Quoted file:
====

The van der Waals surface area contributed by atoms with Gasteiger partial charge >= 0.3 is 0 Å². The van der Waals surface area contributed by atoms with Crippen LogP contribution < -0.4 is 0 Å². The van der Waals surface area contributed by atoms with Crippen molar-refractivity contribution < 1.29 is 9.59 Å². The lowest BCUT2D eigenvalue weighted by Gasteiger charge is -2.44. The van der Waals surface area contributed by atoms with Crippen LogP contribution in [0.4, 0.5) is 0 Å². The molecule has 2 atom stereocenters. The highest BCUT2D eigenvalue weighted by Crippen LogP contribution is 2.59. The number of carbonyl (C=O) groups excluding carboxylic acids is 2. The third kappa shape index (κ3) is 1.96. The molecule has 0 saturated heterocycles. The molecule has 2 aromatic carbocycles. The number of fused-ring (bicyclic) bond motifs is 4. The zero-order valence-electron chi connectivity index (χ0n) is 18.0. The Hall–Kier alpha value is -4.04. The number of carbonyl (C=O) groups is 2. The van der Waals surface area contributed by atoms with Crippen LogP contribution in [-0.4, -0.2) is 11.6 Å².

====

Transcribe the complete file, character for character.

The van der Waals surface area contributed by atoms with Gasteiger partial charge >= 0.3 is 0 Å². The van der Waals surface area contributed by atoms with Crippen LogP contribution < -0.4 is 0 Å². The van der Waals surface area contributed by atoms with Crippen molar-refractivity contribution < 1.29 is 9.59 Å². The lowest BCUT2D eigenvalue weighted by Gasteiger charge is -2.44. The van der Waals surface area contributed by atoms with Crippen LogP contribution in [0.4, 0.5) is 0 Å². The molecule has 2 atom stereocenters. The highest BCUT2D eigenvalue weighted by Crippen LogP contribution is 2.59. The number of carbonyl (C=O) groups excluding carboxylic acids is 2. The third kappa shape index (κ3) is 1.96. The molecule has 0 saturated heterocycles. The molecule has 2 aromatic carbocycles. The number of fused-ring (bicyclic) bond motifs is 4. The zero-order valence-electron chi connectivity index (χ0n) is 18.0. The Hall–Kier alpha value is -4.04. The number of carbonyl (C=O) groups is 2. The van der Waals surface area contributed by atoms with Crippen LogP contribution in [-0.4, -0.2) is 11.6 Å².